Germany, Turkey at odds over Incirlik base visits
Germany is pressing Turkey to allow German lawmakers to visit 250 German soldiers stationed at Incirlik air base in southern Turkey.
Germany is pressing Turkey to allow German lawmakers to visit 250 German soldiers stationed at Incirlik air base in southern Turkey, Defense Minister Ursula von der Leyen said on Friday, after meeting her Turkish counterpart.
Germany sent troops, six Tornado surveillance jets and a tanker aircraft to Incirlik late last year as part of the US-led fight against ISIS militants. Germany is also working with Turkey in the Aegean Sea to stop illegal migrant flows. Von der Leyen met Turkish Defense Minister Fikri Isik on Friday in Ankara after visiting the base and said they would continue to try to resolve their disagreements on the sidelines of the NATO summit in Warsaw next week.
Turkey’s prime minister this week approved von der Leyen’s visit, reversing an apparent effort to block the trip that angered German lawmakers and prompted some to suggest an end to German deployments to Turkey. Von der Leyen, who travelled to the base without media or parliamentarians, said she told Isik how important it was to give German lawmakers responsible for military matters access to their troops in Turkey.
“We agreed to continue discussions about our many common interests, as well as difficult topics,” von der Leyen said.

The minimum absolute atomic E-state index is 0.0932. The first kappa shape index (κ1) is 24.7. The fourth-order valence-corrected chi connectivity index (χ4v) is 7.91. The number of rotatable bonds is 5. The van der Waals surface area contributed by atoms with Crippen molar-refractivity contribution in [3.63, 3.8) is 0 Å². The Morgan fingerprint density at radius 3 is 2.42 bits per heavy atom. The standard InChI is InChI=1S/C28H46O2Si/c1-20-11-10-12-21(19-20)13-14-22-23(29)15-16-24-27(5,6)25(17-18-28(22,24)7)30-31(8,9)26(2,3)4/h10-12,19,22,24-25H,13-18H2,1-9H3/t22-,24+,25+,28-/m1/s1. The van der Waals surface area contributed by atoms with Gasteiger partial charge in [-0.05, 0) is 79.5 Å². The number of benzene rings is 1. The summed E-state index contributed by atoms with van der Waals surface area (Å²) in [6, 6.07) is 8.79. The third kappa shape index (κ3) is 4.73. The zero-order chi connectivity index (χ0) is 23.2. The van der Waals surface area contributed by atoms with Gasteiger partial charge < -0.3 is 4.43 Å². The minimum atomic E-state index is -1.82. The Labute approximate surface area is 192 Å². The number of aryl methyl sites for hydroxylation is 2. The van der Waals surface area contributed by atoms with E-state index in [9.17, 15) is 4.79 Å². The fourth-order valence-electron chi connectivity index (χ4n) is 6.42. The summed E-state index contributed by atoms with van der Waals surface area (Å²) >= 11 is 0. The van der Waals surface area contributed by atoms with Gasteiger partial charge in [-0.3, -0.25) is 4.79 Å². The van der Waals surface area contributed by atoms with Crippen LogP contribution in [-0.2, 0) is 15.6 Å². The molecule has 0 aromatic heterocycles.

Some German politicians called on the government to press their case more forcefully with Ankara. Hans-Peter Bartels, the German military’s ombudsman in parliament, told the German newspaper Passauer Neue Presse it was “absolutely unacceptable” that von der Leyen’s deputy and German lawmakers were banned from visiting the base.
Von der Leyen said she conveyed her condolences to Isik after suicide bombers killed 44 people in Istanbul this week. She pledged to continue to fight extremism.
“We stand at Turkey’s side,” she said.
Strained relations between Turkey and Germany took a turn for the worse in May after the German parliament passed a resolution declaring the 1915 massacre of Armenians by Ottoman forces was genocide.
Turkey accepts that many Christian Armenians living in the Ottoman Empire were killed in clashes with Ottoman forces during World War One, but contests assertions that up to 1.5 million were killed and the killings constitute a genocide. It also says many Muslim Turks perished at the time.
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